REVIEW: AMERICAN VANDAL

MAIN CAST

Tyler Alvarez (The Pretenders)
Griffin Gluck (Just Go With it)
Jimmy Tatro (22 Jump Street)
Camille Hyde (Power Rangers Dino Charge)
Eduardo Franco (Adam ruins Everything)
Lukas Cage (Sickhouse)
Jessica Juarez ICebox)
Lou Wilson (The Guest Book)
Camille Ramsey (My Sister and I)
Calum Worthy (Lost Generation)
G Hannelius (Dog With A Blog)
Saxon Sharbino (Poltergeist)
Gabriela Fresquez (New Girl)

American Vandal, Netflix’s send-up of true-crime series like The Jinx and Making a Murderer, isn’t for everyone. There’s maybe one too many dick jokes, more glamour shots of toilets than anyone would probably care to see, and an overwhelming amount of shaky-cam footage. But as an examination of today’s teen culture, it’s surprisingly perceptive. The series, created by Funny or Die’s Tony Yacenda and Dan Perrault, works as a story-within-a-story: On one level it’s a documentary being filmed and edited by Hanover High’s finest mini-Andrew Jareckis, a pair of students named Peter (Tyler Alvarez) and Sam (Griffin Gluck), who want to find out whether the class doofus Dylan (Jimmy Tatro) really spray-painted 27 you-know-whats onto the cars in the faculty parking lot of their school. On a more meta level, their actions wind up influencing their classmates’ reputations, along with their own.And that’s where the series shines. The vast cast of characters — ranging from the protest-happy senior class president to the attention-seeking loner who’s still wearing braces, from the unanimously considered hottest girl in school to the nerdiest-looking kid who gets along with everyone, from the no-nonsense football coach to the overeager young history teacher — all have secrets and potential motives for either pulling the penile prank or throwing Dylan under the bus.untitledHaving such an expansive web of players to work with helps the series make its installments feel whole, despite its, well, flaccid premise. The idea of satirizing true-crime docs through the lens of two teen wannabe filmmakers sounds like a nifty idea for a single sketch instead of eight longer-than-half-hour episodes, but the longer run time allows Yacenda and Perrault to dig deep into the nuances of high-school friendships, hookups, and rivalries. And they deftly take advantage of that real estate: Midway through the series, a standout scene between Peter and Sam forces the two to investigate each other’s potential involvement in the lewd doodles and results in the best friends confronting each other’s obsession and oversight with the case. They end up putting, on camera, secrets they’ve shared with each other that they would rather not have everyone see, if it were not for the fact that they want to capture everything in their footage. It’s oddly true to the way two teens would argue with each other; both fail to understand how to compromise and move about their rift in a mature way.pUxeCE5T1y3RVglZpbn3_Vandal-4Of course, American Vandal has plenty of lighter moments too, many of which have nothing to do with the potty humor that forms its foundation. The series gives Yacenda and Perrault a chance to skewer YouTube influencers, teen texting habits, gaming culture, and even Kiefer Sutherland. And then there are little details that’ll delight viewers who get into the story: Minor players get their own arcs throughout, much of the “footage” the two collect are filmed vertically like most smartphone videos, and Alvarez gives a particularly impressive performance in his voiceover, adopting the cadence of professional documentarians yet letting certain teen biases slip through. Alvarez isn’t the only one to give a note-perfect performance, though. The series cast relatively unknown teen actors who manage to capture the ridiculous drama with deadpan line-readings and an air of naïveté, and the adult players look just wary enough of being filmed for a student’s “documentary” while letting their younger counterparts steal the scenes.Screen_Shot_2017_08_03_at_2_08_41_PM_0All in all, it’s an impressive tightrope walk. Highly recommend checking out.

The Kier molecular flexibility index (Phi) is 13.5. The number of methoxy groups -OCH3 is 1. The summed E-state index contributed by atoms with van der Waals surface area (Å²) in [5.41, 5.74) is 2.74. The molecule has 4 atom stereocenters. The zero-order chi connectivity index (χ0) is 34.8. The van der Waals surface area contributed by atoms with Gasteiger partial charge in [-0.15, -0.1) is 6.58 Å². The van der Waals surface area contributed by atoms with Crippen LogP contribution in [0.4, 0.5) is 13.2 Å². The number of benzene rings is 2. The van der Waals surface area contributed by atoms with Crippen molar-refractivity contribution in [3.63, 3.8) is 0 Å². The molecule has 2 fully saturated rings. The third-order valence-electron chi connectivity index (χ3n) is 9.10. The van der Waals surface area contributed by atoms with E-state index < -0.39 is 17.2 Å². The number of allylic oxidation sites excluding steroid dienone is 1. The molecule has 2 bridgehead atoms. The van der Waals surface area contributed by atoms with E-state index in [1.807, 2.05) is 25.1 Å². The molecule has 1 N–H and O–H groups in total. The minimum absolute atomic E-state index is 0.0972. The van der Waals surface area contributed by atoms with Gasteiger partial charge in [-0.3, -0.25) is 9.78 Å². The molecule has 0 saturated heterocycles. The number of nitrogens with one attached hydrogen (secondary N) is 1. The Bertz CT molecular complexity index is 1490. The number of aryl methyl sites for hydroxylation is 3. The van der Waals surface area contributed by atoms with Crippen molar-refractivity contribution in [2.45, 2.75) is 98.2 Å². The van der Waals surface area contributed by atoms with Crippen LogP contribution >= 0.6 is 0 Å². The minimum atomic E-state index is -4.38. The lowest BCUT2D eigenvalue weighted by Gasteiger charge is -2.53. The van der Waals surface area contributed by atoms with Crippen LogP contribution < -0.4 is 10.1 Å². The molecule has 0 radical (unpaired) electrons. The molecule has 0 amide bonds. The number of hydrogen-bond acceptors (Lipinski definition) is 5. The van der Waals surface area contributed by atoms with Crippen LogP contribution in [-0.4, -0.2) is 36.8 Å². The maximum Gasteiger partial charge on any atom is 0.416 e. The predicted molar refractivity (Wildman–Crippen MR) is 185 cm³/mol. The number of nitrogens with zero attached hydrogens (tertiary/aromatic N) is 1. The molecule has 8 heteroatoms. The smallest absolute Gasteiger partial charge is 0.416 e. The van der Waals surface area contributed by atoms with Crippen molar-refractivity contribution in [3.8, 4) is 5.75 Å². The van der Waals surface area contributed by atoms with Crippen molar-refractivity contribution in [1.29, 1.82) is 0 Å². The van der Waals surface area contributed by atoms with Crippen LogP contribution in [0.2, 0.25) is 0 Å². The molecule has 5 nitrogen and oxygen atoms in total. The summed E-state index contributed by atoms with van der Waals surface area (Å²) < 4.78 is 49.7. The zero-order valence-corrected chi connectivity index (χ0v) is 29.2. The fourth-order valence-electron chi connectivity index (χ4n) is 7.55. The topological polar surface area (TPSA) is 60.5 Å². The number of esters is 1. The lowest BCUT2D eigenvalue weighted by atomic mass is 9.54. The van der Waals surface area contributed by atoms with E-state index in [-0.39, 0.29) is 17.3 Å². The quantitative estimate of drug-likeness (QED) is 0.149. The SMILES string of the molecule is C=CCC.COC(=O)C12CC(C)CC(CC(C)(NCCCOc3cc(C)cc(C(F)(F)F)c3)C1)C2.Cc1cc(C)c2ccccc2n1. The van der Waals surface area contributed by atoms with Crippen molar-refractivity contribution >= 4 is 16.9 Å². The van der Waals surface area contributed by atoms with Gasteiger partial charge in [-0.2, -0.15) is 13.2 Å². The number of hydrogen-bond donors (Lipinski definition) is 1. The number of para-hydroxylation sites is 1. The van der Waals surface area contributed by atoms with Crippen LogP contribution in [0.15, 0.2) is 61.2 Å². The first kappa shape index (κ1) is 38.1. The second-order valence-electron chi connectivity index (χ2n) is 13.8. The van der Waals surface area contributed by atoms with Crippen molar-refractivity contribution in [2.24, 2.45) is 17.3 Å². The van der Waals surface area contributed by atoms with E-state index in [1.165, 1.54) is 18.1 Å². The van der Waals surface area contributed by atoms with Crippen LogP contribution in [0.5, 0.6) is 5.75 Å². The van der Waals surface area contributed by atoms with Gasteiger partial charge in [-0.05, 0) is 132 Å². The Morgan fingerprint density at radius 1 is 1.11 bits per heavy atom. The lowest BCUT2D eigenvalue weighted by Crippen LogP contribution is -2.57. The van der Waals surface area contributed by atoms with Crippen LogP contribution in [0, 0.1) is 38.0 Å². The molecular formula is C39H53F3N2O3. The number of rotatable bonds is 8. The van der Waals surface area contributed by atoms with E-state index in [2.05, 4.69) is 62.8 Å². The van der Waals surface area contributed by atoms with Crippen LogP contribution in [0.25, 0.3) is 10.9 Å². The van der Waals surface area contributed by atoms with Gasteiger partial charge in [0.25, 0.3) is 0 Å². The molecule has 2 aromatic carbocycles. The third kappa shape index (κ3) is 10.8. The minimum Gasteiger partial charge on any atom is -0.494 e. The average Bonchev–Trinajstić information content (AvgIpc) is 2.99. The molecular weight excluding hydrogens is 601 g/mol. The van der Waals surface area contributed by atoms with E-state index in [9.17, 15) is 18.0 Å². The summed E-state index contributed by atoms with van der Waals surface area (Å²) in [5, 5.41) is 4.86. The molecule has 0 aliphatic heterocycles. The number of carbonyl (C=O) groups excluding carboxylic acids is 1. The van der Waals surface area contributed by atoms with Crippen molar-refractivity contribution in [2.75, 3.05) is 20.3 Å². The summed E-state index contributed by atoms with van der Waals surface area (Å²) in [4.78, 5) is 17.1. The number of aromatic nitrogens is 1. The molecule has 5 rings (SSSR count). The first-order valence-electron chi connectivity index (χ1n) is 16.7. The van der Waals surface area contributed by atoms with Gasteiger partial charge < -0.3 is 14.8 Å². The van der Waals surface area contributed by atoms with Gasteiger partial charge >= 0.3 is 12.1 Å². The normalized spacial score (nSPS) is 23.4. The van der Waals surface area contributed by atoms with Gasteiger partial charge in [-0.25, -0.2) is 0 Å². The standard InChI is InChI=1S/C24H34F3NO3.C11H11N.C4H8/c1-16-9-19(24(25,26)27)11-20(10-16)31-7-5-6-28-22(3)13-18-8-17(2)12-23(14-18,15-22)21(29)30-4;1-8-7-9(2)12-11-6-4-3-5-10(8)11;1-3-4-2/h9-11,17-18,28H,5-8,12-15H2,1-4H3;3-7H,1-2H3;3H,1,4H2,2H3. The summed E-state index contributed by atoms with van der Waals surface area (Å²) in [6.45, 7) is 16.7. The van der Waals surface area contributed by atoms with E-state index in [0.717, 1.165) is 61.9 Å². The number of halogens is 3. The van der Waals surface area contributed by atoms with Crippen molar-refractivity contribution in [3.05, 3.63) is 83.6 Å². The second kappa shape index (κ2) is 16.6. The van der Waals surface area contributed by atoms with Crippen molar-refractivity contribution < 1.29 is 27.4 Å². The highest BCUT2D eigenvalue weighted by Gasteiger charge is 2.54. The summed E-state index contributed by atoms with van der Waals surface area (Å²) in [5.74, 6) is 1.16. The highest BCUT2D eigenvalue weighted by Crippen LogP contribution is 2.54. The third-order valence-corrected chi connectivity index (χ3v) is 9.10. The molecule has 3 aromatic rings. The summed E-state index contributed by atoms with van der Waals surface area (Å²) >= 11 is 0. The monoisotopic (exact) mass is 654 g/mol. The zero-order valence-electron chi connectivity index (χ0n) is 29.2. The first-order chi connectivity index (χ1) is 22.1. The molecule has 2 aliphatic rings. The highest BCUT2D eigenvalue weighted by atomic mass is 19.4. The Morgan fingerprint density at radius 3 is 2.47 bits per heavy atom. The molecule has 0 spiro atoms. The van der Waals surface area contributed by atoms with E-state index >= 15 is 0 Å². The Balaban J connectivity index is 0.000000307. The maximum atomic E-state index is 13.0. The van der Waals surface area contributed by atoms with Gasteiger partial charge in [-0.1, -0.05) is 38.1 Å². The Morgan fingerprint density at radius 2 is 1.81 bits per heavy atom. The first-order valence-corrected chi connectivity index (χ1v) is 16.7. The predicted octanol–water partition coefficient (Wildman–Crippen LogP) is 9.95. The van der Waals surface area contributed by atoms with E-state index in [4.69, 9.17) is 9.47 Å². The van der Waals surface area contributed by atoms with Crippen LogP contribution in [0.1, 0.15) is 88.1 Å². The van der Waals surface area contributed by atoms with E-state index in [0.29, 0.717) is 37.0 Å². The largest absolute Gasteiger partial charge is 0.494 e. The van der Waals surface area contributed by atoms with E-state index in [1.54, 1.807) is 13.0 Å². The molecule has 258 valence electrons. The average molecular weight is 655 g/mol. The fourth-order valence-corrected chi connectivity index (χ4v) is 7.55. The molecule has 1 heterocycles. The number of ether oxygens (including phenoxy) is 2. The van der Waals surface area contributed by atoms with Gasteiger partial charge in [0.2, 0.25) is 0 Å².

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REVIEW: MASCOTS

CAST

Jane Lynch (Glee)
Parker Posey (Superman Returns)
Christopher Guest (This is Spinal Tap)
Fred Willard (Anchorman)
Ed Begley Jr. (Veronica Mars)
Christopher Moynihan (Man Up!)
Don Lake (Zootopia)
Zach Woods (Veep)
Chris O’Dowd (St. Vincent)
John Michael Higgins (Yes Man)
Sarah Baker (Tammy)
Harry Shearer (The Simpsons)

Mascots is Directed by Christoper Guest and follows a bunch of different Mascots from around the world who are about to compete in the World Mascot Association Championships where the winners receive “Fluffies”. If a mascot wins one of these awards it is possible that it could change their life forever. This film is structured just like a few of Christopher Guest’s other films including A Mighty Wind and Waiting for Guffman. It is filmed as a documentary with the characters being fictional.The best part of this film is, by far, the crazy assortment of characters that we follow. From a married couple that is constantly trying to hold back their anger for each other, to a English man who wants to try and add a new routine to his families old mascot routine but keeps getting rejected by his father. These characters are hilarious to watch and follow. When you see them go through their routines in and out of the costumes you can’t help but smile and, sometimes, laugh so hard you have to leave the room. The thing that makes this film really stand out is just how seriously the people involved take this competition. It seems like a really stupid thing to have a contest for the best mascot, however everyone involved treats it like a professional Football championship or the Oscars. It is so important to them and because they are pursuing their passions and their dreams you connect with them and desperately want them to do well int the competition.Overall Mascots is a very effective comedy that has some truly hilarious moments. There are just some parts where the film just misses the opportunities to be really great.